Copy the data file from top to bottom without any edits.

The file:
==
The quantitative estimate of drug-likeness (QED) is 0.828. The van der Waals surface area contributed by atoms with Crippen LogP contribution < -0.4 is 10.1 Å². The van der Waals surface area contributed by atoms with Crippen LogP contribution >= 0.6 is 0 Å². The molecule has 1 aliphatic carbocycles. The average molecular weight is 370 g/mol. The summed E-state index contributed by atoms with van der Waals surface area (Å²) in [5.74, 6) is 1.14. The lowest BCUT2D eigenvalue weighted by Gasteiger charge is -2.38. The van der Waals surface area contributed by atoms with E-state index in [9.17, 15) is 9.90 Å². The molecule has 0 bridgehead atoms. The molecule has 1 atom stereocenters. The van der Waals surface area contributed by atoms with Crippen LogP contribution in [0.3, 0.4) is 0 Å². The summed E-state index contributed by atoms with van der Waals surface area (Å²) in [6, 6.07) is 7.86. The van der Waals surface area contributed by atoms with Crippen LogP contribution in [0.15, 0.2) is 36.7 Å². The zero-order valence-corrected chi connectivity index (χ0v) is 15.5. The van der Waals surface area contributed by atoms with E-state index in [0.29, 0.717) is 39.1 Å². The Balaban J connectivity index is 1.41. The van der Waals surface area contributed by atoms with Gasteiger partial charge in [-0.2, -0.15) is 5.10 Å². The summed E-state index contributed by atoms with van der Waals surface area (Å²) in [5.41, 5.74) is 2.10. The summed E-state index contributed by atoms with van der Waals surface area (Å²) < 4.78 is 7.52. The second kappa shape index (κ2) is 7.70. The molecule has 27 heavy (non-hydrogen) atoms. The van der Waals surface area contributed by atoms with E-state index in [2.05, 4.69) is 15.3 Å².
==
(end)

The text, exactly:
The quantitative estimate of drug-likeness (QED) is 0.828. The van der Waals surface area contributed by atoms with Crippen LogP contribution < -0.4 is 10.1 Å². The van der Waals surface area contributed by atoms with Crippen LogP contribution >= 0.6 is 0 Å². The molecule has 1 aliphatic carbocycles. The average molecular weight is 370 g/mol. The summed E-state index contributed by atoms with van der Waals surface area (Å²) in [5.74, 6) is 1.14. The lowest BCUT2D eigenvalue weighted by Gasteiger charge is -2.38. The van der Waals surface area contributed by atoms with E-state index in [9.17, 15) is 9.90 Å². The molecule has 0 bridgehead atoms. The molecule has 1 atom stereocenters. The van der Waals surface area contributed by atoms with Crippen LogP contribution in [0.3, 0.4) is 0 Å². The summed E-state index contributed by atoms with van der Waals surface area (Å²) in [6, 6.07) is 7.86. The van der Waals surface area contributed by atoms with Crippen LogP contribution in [0.15, 0.2) is 36.7 Å². The zero-order valence-corrected chi connectivity index (χ0v) is 15.5. The van der Waals surface area contributed by atoms with E-state index in [0.29, 0.717) is 39.1 Å². The Balaban J connectivity index is 1.41. The van der Waals surface area contributed by atoms with Gasteiger partial charge in [-0.2, -0.15) is 5.10 Å². The summed E-state index contributed by atoms with van der Waals surface area (Å²) in [5.41, 5.74) is 2.10. The summed E-state index contributed by atoms with van der Waals surface area (Å²) < 4.78 is 7.52. The second kappa shape index (κ2) is 7.70. The molecule has 27 heavy (non-hydrogen) atoms. The van der Waals surface area contributed by atoms with E-state index in [2.05, 4.69) is 15.3 Å².